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Rashawn Ray comments on Philadelphia Blacks' Dilemma during Coronavirus Outbreak featured in InsideSources
African Americans in Philadephia suffer from both the pandemic and violent crimes
Located in News
Rashawn Ray comments on Phoenix police statistics
City police discharged weapons in 2018 more often than any other American city
Located in News
Rashawn Ray debates Bloomberg's health policies in the New York Times
NYC Mayor Michael Bloomberg: Health policy innovator, or intrusive "Manny"?
Located in News
Rashawn Ray featured in CBS Baltimore on Communities of Color disproportionally hit by COVID-19
Statistics show African Americans are disproportionately impacted by the coronavirus, and new research found certain pre-existing conditions may put them at higher risk.
Located in News
Rashawn Ray interviewed on Ahmaud Arbery's shooting case at NPR
As the country mourns Ahmaud Arbery's death, NPR's Ari Shapiro speaks with University of Maryland sociology professor Rashawn Ray about why men of color disarm themselves as a defense mechanism.
Located in News
Rashawn Ray profiled by Robert Wood Johnson Foundation
A member of RWJF Scholars in Health Research program
Located in News
Rashawn Ray: Mental health professionals essential to police work
Baltimore Sun story reports police shooting
Located in News
Rebeca Wong, University of Texas Medical Branch
Cross-national research on population aging: challenges and experiences with the Mexican Health and Aging Study (MHAS)
Located in Coming Up
Recession brought downward trend in doctor visits
Mortensen study examines recession effects on health delivery
Located in News
Article Reference Troff document (with manpage macros)Reconsidering Approaches to Estimating Health Disparities Across Multiple Measures of Sexual Orientation
Purpose:  We propose a new theoretically grounded approach for estimating sexual orientation-related health risk that accounts for the unique and shared variance of sexual identity across other measures of sexual orientation (i.e., attraction and behavior). We argue and illustrate that this approach provides specificity not demonstrated by approaches that independently estimate and compare health risk based on sexual identity, attraction, and behavior. Methods:  Data were from the National Epidemiologic Survey on Alcohol and Related Conditions-III, collected in 2012–2013 (N = 36,309, ages 18 and older). The Karlson-Holm-Breen method tested the degree to which attraction- and behavior-based disparities in mental health and substance use disorders change after adjusting for sexual identity. Results:  Sexual attraction- and behavior-based disparities in mental health and substance use disorders statistically varied when comparing models that did and did not adjust for sexual identity. Adjusting for sexual identity appeared to have a larger influence on attraction- and behavior-based health associations among men; sexual minority and majority differences were attenuated on nearly every outcome after adjusting for sexual identity. This attenuation was less common among women. Among women, some behavior-based disparities were wider in sexual identity-adjusted models relative to unadjusted models. Conclusion:  We demonstrate more accurate approaches to capturing and comparing sexual orientation-related health disparities across multiple measures of sexual orientation, which account for the shared variance between sexual identity and measures of attraction and behavior. Adjusted estimates provide more specificity regarding relative health risk across specific subgroups of sexual minority people, and the intervention and prevention strategies needed to address them.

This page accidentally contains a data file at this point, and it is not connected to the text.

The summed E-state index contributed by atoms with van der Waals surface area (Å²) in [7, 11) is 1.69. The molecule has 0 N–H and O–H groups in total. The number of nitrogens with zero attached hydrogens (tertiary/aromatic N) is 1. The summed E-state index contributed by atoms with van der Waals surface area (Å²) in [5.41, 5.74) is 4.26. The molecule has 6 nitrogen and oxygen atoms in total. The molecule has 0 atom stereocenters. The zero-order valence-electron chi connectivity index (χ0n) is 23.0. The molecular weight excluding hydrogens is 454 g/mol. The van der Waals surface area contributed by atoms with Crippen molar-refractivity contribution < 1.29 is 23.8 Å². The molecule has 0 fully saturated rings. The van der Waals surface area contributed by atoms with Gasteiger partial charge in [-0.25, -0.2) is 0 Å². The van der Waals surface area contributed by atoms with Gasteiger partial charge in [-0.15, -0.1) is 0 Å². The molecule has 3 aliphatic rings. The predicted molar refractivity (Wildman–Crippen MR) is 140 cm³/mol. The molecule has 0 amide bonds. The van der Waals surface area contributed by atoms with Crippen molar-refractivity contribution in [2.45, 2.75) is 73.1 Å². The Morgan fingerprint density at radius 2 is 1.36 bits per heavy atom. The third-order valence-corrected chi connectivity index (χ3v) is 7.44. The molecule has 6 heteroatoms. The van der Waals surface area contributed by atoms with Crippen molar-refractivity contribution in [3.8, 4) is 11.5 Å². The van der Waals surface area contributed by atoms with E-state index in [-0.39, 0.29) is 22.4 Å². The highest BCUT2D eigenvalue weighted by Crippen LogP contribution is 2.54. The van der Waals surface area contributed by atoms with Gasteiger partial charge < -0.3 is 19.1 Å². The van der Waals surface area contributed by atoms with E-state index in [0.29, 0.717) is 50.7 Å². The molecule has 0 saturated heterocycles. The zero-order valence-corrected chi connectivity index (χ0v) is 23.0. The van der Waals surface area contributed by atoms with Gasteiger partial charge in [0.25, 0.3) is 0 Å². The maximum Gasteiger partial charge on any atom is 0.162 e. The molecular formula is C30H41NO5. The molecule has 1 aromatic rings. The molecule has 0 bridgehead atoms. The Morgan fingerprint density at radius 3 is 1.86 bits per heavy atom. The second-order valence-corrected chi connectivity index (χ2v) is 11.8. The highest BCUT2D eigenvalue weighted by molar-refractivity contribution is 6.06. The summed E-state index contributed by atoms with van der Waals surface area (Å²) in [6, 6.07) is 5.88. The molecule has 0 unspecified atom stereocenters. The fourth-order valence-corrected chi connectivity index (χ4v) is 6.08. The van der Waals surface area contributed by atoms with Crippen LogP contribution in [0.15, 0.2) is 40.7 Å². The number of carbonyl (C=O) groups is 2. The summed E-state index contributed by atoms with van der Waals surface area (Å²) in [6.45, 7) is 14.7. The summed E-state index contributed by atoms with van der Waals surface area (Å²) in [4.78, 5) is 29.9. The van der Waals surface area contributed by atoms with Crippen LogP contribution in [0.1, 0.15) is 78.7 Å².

Located in MPRC People / Jessica N Fish, Ph.D. / Jessica N Fish Publications